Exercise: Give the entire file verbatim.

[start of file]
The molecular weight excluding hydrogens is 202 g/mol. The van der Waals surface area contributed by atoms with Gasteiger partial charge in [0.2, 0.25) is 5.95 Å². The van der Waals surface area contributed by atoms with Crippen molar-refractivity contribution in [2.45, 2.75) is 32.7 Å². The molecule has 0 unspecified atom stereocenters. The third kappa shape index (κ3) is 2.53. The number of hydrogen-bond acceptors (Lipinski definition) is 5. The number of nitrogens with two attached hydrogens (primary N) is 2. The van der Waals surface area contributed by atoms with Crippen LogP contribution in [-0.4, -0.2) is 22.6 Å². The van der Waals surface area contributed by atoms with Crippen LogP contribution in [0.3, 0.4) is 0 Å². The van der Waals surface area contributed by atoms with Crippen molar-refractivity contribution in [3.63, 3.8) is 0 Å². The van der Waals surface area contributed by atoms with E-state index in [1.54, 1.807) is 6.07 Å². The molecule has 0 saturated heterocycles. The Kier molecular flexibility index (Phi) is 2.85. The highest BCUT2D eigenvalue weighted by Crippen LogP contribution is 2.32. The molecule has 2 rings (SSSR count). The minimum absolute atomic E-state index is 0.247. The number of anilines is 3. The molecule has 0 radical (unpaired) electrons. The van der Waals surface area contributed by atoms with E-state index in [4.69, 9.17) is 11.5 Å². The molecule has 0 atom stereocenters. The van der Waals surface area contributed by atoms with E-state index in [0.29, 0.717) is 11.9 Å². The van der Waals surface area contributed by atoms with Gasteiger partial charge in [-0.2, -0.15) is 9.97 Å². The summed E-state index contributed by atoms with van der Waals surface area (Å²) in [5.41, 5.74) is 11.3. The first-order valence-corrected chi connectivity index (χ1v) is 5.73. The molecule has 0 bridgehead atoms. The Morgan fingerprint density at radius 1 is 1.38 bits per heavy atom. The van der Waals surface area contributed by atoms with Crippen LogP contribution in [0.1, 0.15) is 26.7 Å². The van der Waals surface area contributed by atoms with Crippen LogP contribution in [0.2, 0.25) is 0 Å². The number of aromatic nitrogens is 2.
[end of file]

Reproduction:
The molecular weight excluding hydrogens is 202 g/mol. The van der Waals surface area contributed by atoms with Gasteiger partial charge in [0.2, 0.25) is 5.95 Å². The van der Waals surface area contributed by atoms with Crippen molar-refractivity contribution in [2.45, 2.75) is 32.7 Å². The molecule has 0 unspecified atom stereocenters. The third kappa shape index (κ3) is 2.53. The number of hydrogen-bond acceptors (Lipinski definition) is 5. The number of nitrogens with two attached hydrogens (primary N) is 2. The van der Waals surface area contributed by atoms with Crippen LogP contribution in [-0.4, -0.2) is 22.6 Å². The van der Waals surface area contributed by atoms with Crippen LogP contribution in [0.3, 0.4) is 0 Å². The van der Waals surface area contributed by atoms with Crippen molar-refractivity contribution in [3.63, 3.8) is 0 Å². The van der Waals surface area contributed by atoms with E-state index in [1.54, 1.807) is 6.07 Å². The molecule has 0 saturated heterocycles. The Kier molecular flexibility index (Phi) is 2.85. The highest BCUT2D eigenvalue weighted by Crippen LogP contribution is 2.32. The molecule has 2 rings (SSSR count). The minimum absolute atomic E-state index is 0.247. The number of anilines is 3. The molecule has 0 radical (unpaired) electrons. The van der Waals surface area contributed by atoms with E-state index in [4.69, 9.17) is 11.5 Å². The molecule has 0 atom stereocenters. The van der Waals surface area contributed by atoms with E-state index in [0.29, 0.717) is 11.9 Å². The van der Waals surface area contributed by atoms with Gasteiger partial charge in [-0.2, -0.15) is 9.97 Å². The summed E-state index contributed by atoms with van der Waals surface area (Å²) in [5.41, 5.74) is 11.3. The first-order valence-corrected chi connectivity index (χ1v) is 5.73. The molecule has 0 bridgehead atoms. The Morgan fingerprint density at radius 1 is 1.38 bits per heavy atom. The van der Waals surface area contributed by atoms with Crippen LogP contribution in [0.1, 0.15) is 26.7 Å². The van der Waals surface area contributed by atoms with Crippen LogP contribution in [0.2, 0.25) is 0 Å². The number of aromatic nitrogens is 2.